But the issue involved in Trump's pardon of Arpaio goes beyond the torture and killing of Latino immigrants during Arpaio's tenure as sheriff. It also involves Arpaio's attempts, similar to those of any tinpot dictator, to retaliate against his critics or political opponents, as Talbot also describes in her article:

"Like Trump, Arpaio regards reporters, activists and critics of his policies as personal enemies as well as enemies of the people. The Justice Department investigation found that his department
had: 'engaged in a pattern of retaliating against individuals for exercising their First Amendment rights to free speech.' It had 'arrested individuals without cause, filed meritless complaints against the political adversaries of Sheriff Arpaio and initiated unfounded civil lawsuits and investigations of individuals critical of MCSO's policies and practices.'"

Talbot's article also goes on to describe how Arpaio's deputies staged late night raids on the executives of a publication which had criticized Arpaio and arrested both men on groundless charges which the county attorney declined to pursue because they had no merit. Talbot's article also states:

"Local activists who applauded when someone made critical remarks about Arpaio at a Board of Supervisor's meeting were arrested and charged with disorderly conduct. Arpaio had a private investigator follow the wife of a judge who had ruled against him. And so on."

As mentioned above, the full Department of Justice investigation report on Arpaio's activities is available on a link contained in Talbot's above article. The DOJ report can also be accessed at:


The above is enough
to show that Arpaio was not merely trying to protect America against illegal immigration, as Trump misleadingly claimed when he issued the pardon, but was a despot who exploited public feelings against Latino and other minority immigrants in order to engage in his own penchant for sadism toward immigrant detainees and seize as much power as he could in his position.

By not only pardoning Arpaio, but also endorsing his "patriotic" violence against immigrants and attempts to intimidate and persecute American citizens who opposed him, Trump is showing, more clearly and dramatically than ever before, what his own vision is for America - a racist dictatorship, in which neither immigrants nor American citizens of color have any rights, and where the only law is whatever Donald Trump himself says it is.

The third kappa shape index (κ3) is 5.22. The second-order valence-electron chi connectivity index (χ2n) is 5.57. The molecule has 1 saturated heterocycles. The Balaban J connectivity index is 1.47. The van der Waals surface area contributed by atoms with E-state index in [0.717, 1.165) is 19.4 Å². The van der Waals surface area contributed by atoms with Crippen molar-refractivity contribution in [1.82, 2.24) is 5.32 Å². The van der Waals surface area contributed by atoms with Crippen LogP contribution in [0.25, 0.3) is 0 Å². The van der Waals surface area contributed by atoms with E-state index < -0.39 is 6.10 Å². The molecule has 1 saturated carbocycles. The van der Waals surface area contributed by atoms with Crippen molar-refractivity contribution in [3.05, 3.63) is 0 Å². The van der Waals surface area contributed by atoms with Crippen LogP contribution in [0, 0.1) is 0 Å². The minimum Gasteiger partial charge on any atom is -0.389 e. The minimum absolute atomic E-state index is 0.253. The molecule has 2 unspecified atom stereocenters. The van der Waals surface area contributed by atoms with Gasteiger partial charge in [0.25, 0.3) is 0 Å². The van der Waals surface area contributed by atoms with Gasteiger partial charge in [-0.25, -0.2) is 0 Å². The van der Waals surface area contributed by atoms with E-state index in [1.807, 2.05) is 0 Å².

The American people can prevent this from happening and preserve their own freedoms only by protecting the rights of the people who are most vulnerable in our society - the Latino and other minority immigrants whom Joe Arpaio, Donald Trump, and Trump's white supremacist, neo-Nazi supporters - the ones who wreaked havoc in Charlottesville and who cheered wildly in Phoenix when Trump promised to pardon sheriff Joe Arpaio - have been trying to persecute the most.

In closing, it would be a major mistake for immigrant rights supporters to look at Trump's Arpaio pardon in isolation, as if it were only a move directed against unauthorized immigrants, or Latino immigrants. Every move that the president makes regarding immigration has to be looked in in context as part of a larger strategy, one that includes not only persecuting and, in Arpaio's case, torturing, less skilled or educated immigrants who may be in the US without legal permission; but also building a border wall of shame as a symbol to nullify the message of the Statue of Liberty and show the world that Latino immigrants are not wanted in the United States; while banning potentially hundreds of millions of immigrants from Muslim countries from even applying for visas because of their religion; and, most recently in the case of the RAISE Act which has now been introduced in Congress with Trump's strong support, RAISING the bar to legal immigration to the US so high that only immigrants from English-speaking countries, or European countries where English is widely spoken and understood, would be able to come to the United States.
Roger Algase is a New York immigration lawyer and a graduate of Harvard College and Harvard Law School. For more than 35 years, Roger has been helping mainly skilled and professional immigrants receive work visas and green cards.

Roger's practice includes both employment-based and family immigration, concentrating on H-1B specialty occupation and O-1 extraordinary ability work visas; and green cards through labor certification and though opposite sex or same sex marriage. Roger's email address is algaselex@gmail.com